Monday, April 30, 2018

THE GARDEN OF FLOWERING FRAGRANCE: Chinese Garden at the Huntington, San Marino, CA

Zigzag Bridge in the Chinese Garden, The Huntington, San Marino, CA
In the Chinese Garden at The Huntington, in San Marino, California, the exotic plants, beautiful small lake, complex of pavilions, teahouse and tea shop, stone bridges, and waterfalls, make one feel transported to another time and place. Built in the style of traditional scholar gardens in Suzhou, China, it is the perfect harmony of nature and architecture.
Tea House
On a recent warm afternoon, Art and I went there with a friend, beginning our visit with a delicious lunch from the garden restaurant of pot stickers, wontons, and a rice bowl, which we ate outdoors on the patio at the edge of the lake. (There were also tables inside the tea house.) We watched a pair of geese swim while colorful koi glided through the shallow water below. A heron flew overhead.(The Huntington gardens are are great place for bird watching.)
Flowering tree
Around us, trees were beginning to blossom, and along the paths plants were covered with bright flowers. The Chinese name of the garden, Liu Fang Yuan, means Garden of Flowing Fragrance and the look and smell of spring was everywhere.
Stone bridge is framed by a wooden window
After our lunch we circled the lake, stopping to admire the view from the various bridges and pavilions. In typical Chinese style, windows of the structures were designed to frame the view and were works of art in themselves.
Pavilion of The Three Friends is seen through the waterfall
At each turn there were views to admire. On one side of the garden a waterfall tumbled over a ledge and had a walkway underneath. On the other side of the lake, water cascaded down the hill creating a small stream.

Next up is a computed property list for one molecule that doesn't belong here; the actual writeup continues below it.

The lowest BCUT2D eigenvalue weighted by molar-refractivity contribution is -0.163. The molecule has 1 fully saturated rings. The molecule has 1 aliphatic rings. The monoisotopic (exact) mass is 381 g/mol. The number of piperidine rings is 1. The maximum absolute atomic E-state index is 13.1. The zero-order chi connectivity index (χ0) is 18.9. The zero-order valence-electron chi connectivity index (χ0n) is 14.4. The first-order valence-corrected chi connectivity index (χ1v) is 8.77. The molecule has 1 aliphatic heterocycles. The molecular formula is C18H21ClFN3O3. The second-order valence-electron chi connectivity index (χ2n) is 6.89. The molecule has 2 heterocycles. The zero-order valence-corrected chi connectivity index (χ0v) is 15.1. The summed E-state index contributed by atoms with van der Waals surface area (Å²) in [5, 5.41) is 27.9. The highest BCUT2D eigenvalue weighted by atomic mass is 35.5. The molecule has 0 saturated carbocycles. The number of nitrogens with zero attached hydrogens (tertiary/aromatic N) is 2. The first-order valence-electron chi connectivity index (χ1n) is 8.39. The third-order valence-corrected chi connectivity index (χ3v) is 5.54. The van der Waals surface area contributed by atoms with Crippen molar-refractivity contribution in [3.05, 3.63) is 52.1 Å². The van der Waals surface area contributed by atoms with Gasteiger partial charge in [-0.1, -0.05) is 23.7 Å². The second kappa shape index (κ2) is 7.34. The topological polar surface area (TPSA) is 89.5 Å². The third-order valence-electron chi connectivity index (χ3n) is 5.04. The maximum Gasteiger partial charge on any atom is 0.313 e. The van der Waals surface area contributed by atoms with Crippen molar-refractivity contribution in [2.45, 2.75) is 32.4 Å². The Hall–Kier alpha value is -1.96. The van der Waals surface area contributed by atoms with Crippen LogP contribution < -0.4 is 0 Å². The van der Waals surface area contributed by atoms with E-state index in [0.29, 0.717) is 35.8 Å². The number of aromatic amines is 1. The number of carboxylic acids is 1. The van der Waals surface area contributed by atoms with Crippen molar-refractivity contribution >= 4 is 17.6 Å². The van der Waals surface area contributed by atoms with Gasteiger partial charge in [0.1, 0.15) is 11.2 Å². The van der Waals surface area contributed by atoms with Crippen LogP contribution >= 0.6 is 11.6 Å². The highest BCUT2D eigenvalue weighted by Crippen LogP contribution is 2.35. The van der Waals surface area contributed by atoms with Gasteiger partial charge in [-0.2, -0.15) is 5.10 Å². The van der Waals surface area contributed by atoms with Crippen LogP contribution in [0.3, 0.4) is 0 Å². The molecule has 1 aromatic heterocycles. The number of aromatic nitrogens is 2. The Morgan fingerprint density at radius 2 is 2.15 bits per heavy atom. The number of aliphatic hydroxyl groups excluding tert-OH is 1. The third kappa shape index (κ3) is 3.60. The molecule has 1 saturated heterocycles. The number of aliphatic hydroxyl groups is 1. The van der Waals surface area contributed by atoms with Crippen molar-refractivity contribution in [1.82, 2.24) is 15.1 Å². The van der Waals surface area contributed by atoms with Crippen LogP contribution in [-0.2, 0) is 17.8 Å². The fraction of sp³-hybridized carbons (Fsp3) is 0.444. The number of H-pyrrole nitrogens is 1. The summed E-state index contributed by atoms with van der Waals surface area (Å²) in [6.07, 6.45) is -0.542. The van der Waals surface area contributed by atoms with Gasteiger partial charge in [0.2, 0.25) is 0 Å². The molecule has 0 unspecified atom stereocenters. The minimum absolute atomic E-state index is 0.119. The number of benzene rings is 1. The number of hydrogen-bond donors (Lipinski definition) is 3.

This natural stone sculpture is titled Patching Up the Sky
Throughout the garden groups of rocks have been artfully arranged to create miniature landscapes. And everything is named--from the buildings, to the sculptures, to the groves of trees. (The Pavilion of The Three Friends seemed like the perfect spot for a picture of the three of us.) Throughout the garden benches were strategically place for resting and enjoying the view. And although there were quite a few other people strolling the paths, the garden felt tranquil and evoked a sense of peace.
Water lilies grow on the 1.5 acre lake
The Huntington, originally the estate of railroad magnate Henry Huntington, is famous for its library of rare manuscripts and its art collection, as well as its many gardens. I have been to the Huntington numerous times, but it is so big  there is never enough time to see everything in one visit. The Chinese garden is a relatively recent addition.  (It opened to the public in 2008.)  I had not had a chance to visit it before so this was an ideal opportunity.
Lattice window looks out of the garden
Afterward, we visited the Japanese garden, with its raked stone zen garden and amazing collection of bonsai, strolled through the rose garden, just bursting into flower, stopped to take a look at the exhibits in the Dibner Hall of the History of Science (with its display of 250 copies of Darwin’s Origin of Species in its many editions and translations), and ended our day with a walk through the Desert Garden, where the cacti and succulents were in glorious bloom. I’m glad I finally had a chance to visit the Chinese garden. It was the perfect beginning to a spring afternoon at the Huntington.

For information about visiting the Huntington, click HERE.
Walkways in the Chinese Garden are created with a mosaic of dark and light stones

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